If you find yourself wanting to take pictures of people, strike up a conversation with them and politely request a photo. Some folks will readily allow it, while others might make stipulations. This photo of a Dzao woman in customary dress cost us a $2 purse, a small price to pay for such a priceless picture.

Friday, April 27, 2018

Expert Tips for Traveling to Vietnam

6 Expert Travel Tips for Visiting Vietnam

At first glance, a vacation in Vietnam may seem a little intimidating.  Albeit beautiful, this developing socialist country has a longstanding history of conflict with Eastern and Western empires, including the United States.  Whether you’re familiar with travel or you’re just getting your feet wet, Vietnam could appear out of reach – for now.
If you’ve put the idea of travelling to Vietnam on the backburner, get excited. Your Vietnamese vacation is not out of reach.
Over the last ten years, we’ve travelled to Vietnam extensively and have found a young, energetic culture that’s eager to put the past in the past.  The growing population of Vietnam strives to be unique and independent from China.  Here, you’ll always find a friendly smile, comfortable accommodation, exquisite cuisine and a welcoming culture - not to mention some of the most beautiful scenery on the planet.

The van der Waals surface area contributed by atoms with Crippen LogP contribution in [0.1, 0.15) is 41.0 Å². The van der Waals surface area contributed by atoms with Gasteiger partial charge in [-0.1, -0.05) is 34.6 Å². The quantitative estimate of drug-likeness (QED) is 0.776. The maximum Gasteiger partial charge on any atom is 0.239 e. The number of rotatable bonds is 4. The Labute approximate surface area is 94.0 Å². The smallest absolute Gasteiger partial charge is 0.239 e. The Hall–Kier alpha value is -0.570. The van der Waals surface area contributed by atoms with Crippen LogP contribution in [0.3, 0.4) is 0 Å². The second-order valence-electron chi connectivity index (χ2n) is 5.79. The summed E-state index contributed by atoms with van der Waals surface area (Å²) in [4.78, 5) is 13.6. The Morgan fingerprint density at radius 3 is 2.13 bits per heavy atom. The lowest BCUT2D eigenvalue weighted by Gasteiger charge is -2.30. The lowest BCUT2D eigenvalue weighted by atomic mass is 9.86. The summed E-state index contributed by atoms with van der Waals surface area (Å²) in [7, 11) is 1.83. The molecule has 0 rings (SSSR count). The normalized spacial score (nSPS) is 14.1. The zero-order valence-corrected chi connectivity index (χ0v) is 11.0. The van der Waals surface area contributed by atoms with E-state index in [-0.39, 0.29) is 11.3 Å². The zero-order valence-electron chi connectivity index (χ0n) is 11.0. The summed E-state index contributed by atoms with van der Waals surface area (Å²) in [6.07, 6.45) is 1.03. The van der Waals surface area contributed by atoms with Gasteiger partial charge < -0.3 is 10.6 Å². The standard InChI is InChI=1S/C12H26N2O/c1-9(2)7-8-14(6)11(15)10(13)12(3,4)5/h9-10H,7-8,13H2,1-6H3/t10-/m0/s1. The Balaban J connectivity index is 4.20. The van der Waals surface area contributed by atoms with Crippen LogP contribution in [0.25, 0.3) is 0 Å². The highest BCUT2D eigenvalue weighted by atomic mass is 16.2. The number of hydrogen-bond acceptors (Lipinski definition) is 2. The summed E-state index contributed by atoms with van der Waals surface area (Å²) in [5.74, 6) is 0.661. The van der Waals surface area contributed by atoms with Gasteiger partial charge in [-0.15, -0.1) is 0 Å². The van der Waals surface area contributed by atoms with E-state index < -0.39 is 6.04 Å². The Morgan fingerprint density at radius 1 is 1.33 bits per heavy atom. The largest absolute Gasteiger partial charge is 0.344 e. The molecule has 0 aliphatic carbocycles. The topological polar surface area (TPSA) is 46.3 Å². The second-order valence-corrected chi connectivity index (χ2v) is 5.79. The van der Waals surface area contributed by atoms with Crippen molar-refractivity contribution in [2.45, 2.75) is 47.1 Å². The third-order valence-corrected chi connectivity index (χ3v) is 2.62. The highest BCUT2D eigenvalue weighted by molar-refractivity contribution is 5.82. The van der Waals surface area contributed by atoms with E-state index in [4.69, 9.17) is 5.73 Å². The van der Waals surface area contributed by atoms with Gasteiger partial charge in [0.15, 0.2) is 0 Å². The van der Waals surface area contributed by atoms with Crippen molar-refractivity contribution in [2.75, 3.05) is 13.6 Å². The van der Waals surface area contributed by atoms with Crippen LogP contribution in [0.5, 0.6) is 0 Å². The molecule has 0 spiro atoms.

1. Getting There
Vietnam is a remote country, seemingly tucked away from the rest of the Southeast Asia.  Plan on some jet lag and give yourself time to recover for a day or two before planning any major activities. Relax and enjoy the immersion.

You must have a passport and visa to enter Vietnam.  Tourist visas are inexpensive but must be arranged in advance.  There are several services available on the internet that will provide a visa on arrival service for you. We’ve come to know and trust Mr. Phong at LVP Travel for this service, or you can apply directly to Vietnamese immigration
In order to apply for a visa, you must have your exact travel dates (arrival and departure) and identification details ready for the application, as well as two additional, recent passport-style photos for each traveler (you can take them yourself with your cell phone camera). 

Visa on Arrival
Using a visa on arrival service is fairly straightforward: Simply fill out the details of your trip and pay the fee.  You will receive a stamped acceptance letter within a couple of days from the Vietnamese government, along with another form to fill out.   Show this letter and form to the airline when you check in.  You’ll also show it to the immigration officer when you arrive.